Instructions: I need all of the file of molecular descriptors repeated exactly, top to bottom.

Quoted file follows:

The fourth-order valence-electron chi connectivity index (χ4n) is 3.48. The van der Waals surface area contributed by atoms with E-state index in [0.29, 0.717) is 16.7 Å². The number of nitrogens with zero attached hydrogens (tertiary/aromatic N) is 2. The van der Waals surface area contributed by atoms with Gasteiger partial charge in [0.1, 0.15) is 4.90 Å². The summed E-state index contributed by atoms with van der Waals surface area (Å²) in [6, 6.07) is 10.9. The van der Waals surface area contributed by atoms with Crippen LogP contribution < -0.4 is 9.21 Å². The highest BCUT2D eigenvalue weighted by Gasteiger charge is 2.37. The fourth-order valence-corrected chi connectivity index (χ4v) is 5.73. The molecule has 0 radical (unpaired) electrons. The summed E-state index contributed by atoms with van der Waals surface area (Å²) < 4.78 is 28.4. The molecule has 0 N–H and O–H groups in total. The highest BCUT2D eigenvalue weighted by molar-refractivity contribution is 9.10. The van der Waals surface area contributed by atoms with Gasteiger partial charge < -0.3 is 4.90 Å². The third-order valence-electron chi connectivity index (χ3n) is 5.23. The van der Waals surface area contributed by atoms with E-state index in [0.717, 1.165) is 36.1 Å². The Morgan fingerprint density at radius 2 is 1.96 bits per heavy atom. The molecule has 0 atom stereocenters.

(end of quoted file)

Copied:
The fourth-order valence-electron chi connectivity index (χ4n) is 3.48. The van der Waals surface area contributed by atoms with E-state index in [0.29, 0.717) is 16.7 Å². The number of nitrogens with zero attached hydrogens (tertiary/aromatic N) is 2. The van der Waals surface area contributed by atoms with Gasteiger partial charge in [0.1, 0.15) is 4.90 Å². The summed E-state index contributed by atoms with van der Waals surface area (Å²) in [6, 6.07) is 10.9. The van der Waals surface area contributed by atoms with Crippen LogP contribution < -0.4 is 9.21 Å². The highest BCUT2D eigenvalue weighted by Gasteiger charge is 2.37. The fourth-order valence-corrected chi connectivity index (χ4v) is 5.73. The molecule has 0 radical (unpaired) electrons. The summed E-state index contributed by atoms with van der Waals surface area (Å²) < 4.78 is 28.4. The molecule has 0 N–H and O–H groups in total. The highest BCUT2D eigenvalue weighted by molar-refractivity contribution is 9.10. The van der Waals surface area contributed by atoms with Gasteiger partial charge < -0.3 is 4.90 Å². The third-order valence-electron chi connectivity index (χ3n) is 5.23. The van der Waals surface area contributed by atoms with E-state index in [0.717, 1.165) is 36.1 Å². The Morgan fingerprint density at radius 2 is 1.96 bits per heavy atom. The molecule has 0 atom stereocenters.